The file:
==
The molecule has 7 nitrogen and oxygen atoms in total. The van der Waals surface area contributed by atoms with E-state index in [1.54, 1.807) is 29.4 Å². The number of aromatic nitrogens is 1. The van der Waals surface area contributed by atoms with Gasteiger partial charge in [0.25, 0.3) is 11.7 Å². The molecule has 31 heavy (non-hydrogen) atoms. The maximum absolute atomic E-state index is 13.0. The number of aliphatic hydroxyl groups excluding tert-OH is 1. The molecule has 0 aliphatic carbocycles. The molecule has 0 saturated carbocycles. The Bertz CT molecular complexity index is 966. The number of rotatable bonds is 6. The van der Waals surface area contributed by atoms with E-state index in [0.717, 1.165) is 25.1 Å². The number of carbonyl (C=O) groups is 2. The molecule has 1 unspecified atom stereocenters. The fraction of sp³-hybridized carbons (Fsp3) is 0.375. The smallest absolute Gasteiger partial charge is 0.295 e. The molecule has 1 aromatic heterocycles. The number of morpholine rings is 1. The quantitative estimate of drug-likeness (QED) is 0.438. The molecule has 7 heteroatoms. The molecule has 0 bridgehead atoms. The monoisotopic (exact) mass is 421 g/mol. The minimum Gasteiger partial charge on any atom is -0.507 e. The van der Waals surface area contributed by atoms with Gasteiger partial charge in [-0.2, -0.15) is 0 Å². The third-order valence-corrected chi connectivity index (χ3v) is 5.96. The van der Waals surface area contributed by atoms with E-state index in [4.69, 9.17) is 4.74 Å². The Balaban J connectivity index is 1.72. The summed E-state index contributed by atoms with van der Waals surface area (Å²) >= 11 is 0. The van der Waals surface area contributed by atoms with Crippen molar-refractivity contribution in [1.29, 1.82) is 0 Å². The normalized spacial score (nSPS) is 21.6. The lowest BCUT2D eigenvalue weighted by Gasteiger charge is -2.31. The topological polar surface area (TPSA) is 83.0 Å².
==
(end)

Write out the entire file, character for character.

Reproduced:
The molecule has 7 nitrogen and oxygen atoms in total. The van der Waals surface area contributed by atoms with E-state index in [1.54, 1.807) is 29.4 Å². The number of aromatic nitrogens is 1. The van der Waals surface area contributed by atoms with Gasteiger partial charge in [0.25, 0.3) is 11.7 Å². The molecule has 31 heavy (non-hydrogen) atoms. The maximum absolute atomic E-state index is 13.0. The number of aliphatic hydroxyl groups excluding tert-OH is 1. The molecule has 0 aliphatic carbocycles. The molecule has 0 saturated carbocycles. The Bertz CT molecular complexity index is 966. The number of rotatable bonds is 6. The van der Waals surface area contributed by atoms with E-state index in [0.717, 1.165) is 25.1 Å². The number of carbonyl (C=O) groups is 2. The molecule has 1 unspecified atom stereocenters. The fraction of sp³-hybridized carbons (Fsp3) is 0.375. The smallest absolute Gasteiger partial charge is 0.295 e. The molecule has 1 aromatic heterocycles. The number of morpholine rings is 1. The quantitative estimate of drug-likeness (QED) is 0.438. The molecule has 7 heteroatoms. The molecule has 0 bridgehead atoms. The monoisotopic (exact) mass is 421 g/mol. The minimum Gasteiger partial charge on any atom is -0.507 e. The van der Waals surface area contributed by atoms with Gasteiger partial charge in [-0.2, -0.15) is 0 Å². The third-order valence-corrected chi connectivity index (χ3v) is 5.96. The van der Waals surface area contributed by atoms with E-state index in [4.69, 9.17) is 4.74 Å². The Balaban J connectivity index is 1.72. The summed E-state index contributed by atoms with van der Waals surface area (Å²) >= 11 is 0. The van der Waals surface area contributed by atoms with Crippen molar-refractivity contribution in [1.29, 1.82) is 0 Å². The normalized spacial score (nSPS) is 21.6. The lowest BCUT2D eigenvalue weighted by Gasteiger charge is -2.31. The topological polar surface area (TPSA) is 83.0 Å².